As mentioned above, in 1813, Ana María moved to reinitiate the process of establishing the Capuchin Order at the sanctuary of Nuestra Señora de los Remedios. “In the absence and captivity” of King Ferdinand VII, the Council of the Regency sent a Real Cédula to the new Viceroy, Félix María Calleja, who had been appointed to the position earlier that year, confirming that it was granting Ana permission to pursue the foundation. However, it seems that Iraeta encountered great difficulty when she attempted to persuade institutions, both Spanish and Viceregal, to support her project. It was clearly due to the insistence of Mier’s widow that officials deigned to review the documents in the earlier petition, delivered years before, but it seems that some of the original records concerning that process had been lost, so in 1813 Ana María sent the Supreme Government copies of all the documents that since 1809 had moved her to take such an interest in the sanctuary of Los Remedios. Thanks to her persistence, a substantial dossier of records exists which sheds light on the many social problems that the area’s people were experiencing, and elucidates the imaginary that led Doña Ana to associate the Capuchin Order with the Virgen de los Remedios and her staunch Spanish patriotism.
In 1809, during Pedro de Garibay’s term as Viceroy, a dispute arose between an “Indian” named Juan Pedro and the chaplain (bachiller) of the temple of Nuestra Señora de los Remedios, Don Lorenzo Guerrero. Juan Pedro’s trade was extracting pulque (the sap of the maguey plant) in the jurisdiction of Tacuba, to which the town of Los Remedios belonged. Though previous Viceroys had placed restrictions and taxes on the sale and consumption of pulque in the city in the second half of the 18th century (Viqueira 2001; Güemes 1831), there was a loophole in the law in that it did not stipulate precisely “the distance to be maintained between Churches and pulque outlets [though] reason dictates it should be such that from the Church one cannot hear the bothersome and perhaps obscene [sic] noise that emanates therewith”4. The chaplain accused Juan Pedro of selling pulque in an annex to the Los Remedios temple in violation of the order that pulque stands be located in the street and not in annexes or locales. It seems that the alcalde ordinario proceeded to order that not only Juan Pedro, but all pulqueros (pulque vendors) in the region were to cease selling the drink; a measure that only served to complicate the situation even more.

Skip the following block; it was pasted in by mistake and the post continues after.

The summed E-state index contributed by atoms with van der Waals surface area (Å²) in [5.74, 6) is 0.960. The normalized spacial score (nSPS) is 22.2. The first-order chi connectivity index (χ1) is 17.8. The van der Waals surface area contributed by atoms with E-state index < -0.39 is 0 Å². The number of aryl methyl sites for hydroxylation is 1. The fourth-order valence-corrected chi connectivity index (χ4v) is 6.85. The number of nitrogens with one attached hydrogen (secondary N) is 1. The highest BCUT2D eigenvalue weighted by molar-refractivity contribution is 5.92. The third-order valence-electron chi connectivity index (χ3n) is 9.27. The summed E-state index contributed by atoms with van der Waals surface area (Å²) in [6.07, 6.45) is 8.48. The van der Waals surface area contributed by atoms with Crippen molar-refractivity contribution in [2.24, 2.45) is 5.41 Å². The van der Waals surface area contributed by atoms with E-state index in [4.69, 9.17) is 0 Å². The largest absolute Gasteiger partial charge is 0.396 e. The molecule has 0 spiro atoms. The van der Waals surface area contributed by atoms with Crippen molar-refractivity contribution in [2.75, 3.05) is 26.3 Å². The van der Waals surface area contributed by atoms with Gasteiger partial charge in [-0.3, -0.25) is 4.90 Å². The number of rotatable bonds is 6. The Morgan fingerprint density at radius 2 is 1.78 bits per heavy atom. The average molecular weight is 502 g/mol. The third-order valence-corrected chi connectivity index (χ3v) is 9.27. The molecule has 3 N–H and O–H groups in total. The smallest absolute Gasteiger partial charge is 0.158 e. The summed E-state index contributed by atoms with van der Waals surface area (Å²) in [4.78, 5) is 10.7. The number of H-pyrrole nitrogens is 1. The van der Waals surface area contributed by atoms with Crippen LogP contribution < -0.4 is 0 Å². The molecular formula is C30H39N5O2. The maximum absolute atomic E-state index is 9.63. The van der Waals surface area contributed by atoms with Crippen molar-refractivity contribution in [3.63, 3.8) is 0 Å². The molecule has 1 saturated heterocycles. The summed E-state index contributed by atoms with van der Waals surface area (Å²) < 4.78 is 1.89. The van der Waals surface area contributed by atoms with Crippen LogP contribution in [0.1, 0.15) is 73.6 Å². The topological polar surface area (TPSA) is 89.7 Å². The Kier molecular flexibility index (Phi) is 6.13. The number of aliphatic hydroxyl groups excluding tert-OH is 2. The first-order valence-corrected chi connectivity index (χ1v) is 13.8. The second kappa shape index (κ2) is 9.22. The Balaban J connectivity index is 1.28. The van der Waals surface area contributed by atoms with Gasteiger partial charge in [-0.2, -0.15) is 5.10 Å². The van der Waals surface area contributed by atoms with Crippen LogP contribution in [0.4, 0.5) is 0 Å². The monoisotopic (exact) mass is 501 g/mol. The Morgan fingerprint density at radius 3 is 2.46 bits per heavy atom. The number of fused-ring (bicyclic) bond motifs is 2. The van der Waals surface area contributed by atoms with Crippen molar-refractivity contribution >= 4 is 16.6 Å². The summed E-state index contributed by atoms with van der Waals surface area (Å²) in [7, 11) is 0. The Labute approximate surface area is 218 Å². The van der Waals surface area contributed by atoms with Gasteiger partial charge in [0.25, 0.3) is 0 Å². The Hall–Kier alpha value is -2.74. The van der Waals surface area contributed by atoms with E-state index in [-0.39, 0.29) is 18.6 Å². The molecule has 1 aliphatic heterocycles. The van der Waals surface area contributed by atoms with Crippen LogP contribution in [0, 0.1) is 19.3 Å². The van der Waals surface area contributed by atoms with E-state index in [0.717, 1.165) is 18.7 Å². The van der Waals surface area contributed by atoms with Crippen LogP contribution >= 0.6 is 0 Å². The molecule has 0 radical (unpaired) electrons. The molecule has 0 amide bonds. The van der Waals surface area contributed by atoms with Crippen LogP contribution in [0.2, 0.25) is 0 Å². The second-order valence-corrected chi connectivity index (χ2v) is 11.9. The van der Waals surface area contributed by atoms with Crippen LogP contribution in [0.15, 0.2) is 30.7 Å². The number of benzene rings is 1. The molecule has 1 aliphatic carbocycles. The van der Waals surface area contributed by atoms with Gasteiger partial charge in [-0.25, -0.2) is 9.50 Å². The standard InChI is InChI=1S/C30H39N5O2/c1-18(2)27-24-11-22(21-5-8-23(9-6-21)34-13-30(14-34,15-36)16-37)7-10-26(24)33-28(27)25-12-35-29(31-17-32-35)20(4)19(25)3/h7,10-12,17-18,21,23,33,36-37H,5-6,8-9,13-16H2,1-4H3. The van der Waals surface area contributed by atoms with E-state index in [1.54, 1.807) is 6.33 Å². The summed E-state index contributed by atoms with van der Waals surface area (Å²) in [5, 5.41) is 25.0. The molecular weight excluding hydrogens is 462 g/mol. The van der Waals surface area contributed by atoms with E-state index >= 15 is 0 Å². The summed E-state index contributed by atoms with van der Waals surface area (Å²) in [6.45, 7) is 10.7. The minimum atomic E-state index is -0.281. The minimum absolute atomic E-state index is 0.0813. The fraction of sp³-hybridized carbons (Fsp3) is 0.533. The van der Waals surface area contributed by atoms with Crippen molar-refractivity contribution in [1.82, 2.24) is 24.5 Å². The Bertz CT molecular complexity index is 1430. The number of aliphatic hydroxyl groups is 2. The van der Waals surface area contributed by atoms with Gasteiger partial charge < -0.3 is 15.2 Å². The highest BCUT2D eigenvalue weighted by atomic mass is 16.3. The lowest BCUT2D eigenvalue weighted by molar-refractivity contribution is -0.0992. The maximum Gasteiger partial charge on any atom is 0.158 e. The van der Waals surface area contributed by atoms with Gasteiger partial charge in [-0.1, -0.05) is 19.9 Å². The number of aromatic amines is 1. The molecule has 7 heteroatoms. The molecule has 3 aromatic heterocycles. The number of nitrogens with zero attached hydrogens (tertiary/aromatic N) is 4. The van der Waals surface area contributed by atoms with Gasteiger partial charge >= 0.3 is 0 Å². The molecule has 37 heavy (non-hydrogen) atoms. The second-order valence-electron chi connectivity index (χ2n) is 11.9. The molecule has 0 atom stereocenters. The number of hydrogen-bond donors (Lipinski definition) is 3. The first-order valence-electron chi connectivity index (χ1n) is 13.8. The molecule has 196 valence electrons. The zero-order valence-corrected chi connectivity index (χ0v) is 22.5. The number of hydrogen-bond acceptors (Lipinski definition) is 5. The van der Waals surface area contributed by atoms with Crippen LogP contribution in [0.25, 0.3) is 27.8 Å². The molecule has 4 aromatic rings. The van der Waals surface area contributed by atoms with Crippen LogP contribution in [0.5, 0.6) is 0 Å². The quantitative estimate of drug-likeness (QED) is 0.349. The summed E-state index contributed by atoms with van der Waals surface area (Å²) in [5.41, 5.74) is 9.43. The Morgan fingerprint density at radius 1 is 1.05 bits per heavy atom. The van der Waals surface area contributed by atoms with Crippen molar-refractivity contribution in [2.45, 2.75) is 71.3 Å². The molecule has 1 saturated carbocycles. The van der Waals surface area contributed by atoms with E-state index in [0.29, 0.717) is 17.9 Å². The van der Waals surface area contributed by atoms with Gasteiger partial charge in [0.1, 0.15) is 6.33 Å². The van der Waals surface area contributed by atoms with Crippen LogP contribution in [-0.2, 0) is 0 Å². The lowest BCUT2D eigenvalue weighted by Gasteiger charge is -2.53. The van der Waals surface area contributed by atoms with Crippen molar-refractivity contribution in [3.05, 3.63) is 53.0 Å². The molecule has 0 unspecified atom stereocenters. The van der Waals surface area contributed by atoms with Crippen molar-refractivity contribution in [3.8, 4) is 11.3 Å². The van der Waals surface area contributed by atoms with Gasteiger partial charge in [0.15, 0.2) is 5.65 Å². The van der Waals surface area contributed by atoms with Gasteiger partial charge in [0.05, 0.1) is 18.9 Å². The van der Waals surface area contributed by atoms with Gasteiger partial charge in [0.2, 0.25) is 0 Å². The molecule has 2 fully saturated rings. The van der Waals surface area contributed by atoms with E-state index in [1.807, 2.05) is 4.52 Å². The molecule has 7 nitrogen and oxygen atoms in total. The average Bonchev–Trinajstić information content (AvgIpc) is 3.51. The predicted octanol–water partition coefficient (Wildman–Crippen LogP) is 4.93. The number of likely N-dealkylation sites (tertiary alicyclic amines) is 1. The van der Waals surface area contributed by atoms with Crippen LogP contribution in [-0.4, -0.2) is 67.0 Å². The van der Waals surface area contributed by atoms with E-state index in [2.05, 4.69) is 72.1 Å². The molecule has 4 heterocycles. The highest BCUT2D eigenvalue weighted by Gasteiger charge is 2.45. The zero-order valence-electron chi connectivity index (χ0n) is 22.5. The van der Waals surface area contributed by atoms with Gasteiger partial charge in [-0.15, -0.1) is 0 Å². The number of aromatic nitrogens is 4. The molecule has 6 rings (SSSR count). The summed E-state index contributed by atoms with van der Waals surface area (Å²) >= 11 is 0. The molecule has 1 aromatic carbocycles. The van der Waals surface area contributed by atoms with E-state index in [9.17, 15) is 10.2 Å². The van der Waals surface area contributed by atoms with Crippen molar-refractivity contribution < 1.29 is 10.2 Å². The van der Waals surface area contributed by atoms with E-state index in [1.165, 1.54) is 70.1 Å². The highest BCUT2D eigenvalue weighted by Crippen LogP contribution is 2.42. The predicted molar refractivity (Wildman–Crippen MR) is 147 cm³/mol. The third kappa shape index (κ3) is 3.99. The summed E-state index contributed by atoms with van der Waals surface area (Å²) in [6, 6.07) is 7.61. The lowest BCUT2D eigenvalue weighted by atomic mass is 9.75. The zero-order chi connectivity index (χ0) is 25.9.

However, the documentation reveals that Lorenzo Guerrero now sought any pretext to impede Juan Pedro’s activities, despite the fact that before the conflict began the chaplain had not opposed the sale of pulque but, indeed, had visited the outlet and Juan Pedro’s house, “and offered his protection and even support with, it is said, a few reales (coins)”.
But this dispute involved two underlying problems. The first was that the town of Los Remedios had for some time been dissatisfied with the ministry of the priest Guerrero, who during his eight years as chaplain of the sanctuary had shown a complete lack of interest in maintaining the site, had continually failed to fulfil the obligation to celebrate mass and hear confessions, and had committed numerous other “excesses”. Second, the region was plagued by a scarcity of water, for the sanctuary was built in the highlands west of modern-day Naucalpan. In 1616, clay piping was installed to carry water from San Francisco Chimalpa to Los Remedios, but with little success, so other methods were tried. In 1765, an aqueduct was erected, but it also failed and was left standing as a simple architectural monument (Jos 2004).
In those circumstances, drinking pulque compensated, to a degree, the lack of drinking water; but magueys were an important resource for Los Remedios in other ways; indeed, almost no part of the plant was wasted. A legacy of pre-Hispanic times, during the Viceroyalty magueys provided material for the thread, string and rope that were used to fashion clothing and footwear; its thorns functioned as fasteners in the manner of nails or tacks; its shoots or leaves were processed to make amatl (a kind of parchment on which codices were written); and, when dried, other parts were used as fuel for bonfires, etc. Finally, the two drinks made from the juice of the maguey –aguamiel (a sweet, unfermented drink) and pulque (the fermented beverage)– were held in high regard as well for their medicinal properties (Ramírez 2004). Thus, it was no coincidence that a syncretism should arise between Mayahuel (the Mexica goddess of maguey) and the Virgen de los Remedios (Torre 2009; Hall 2004).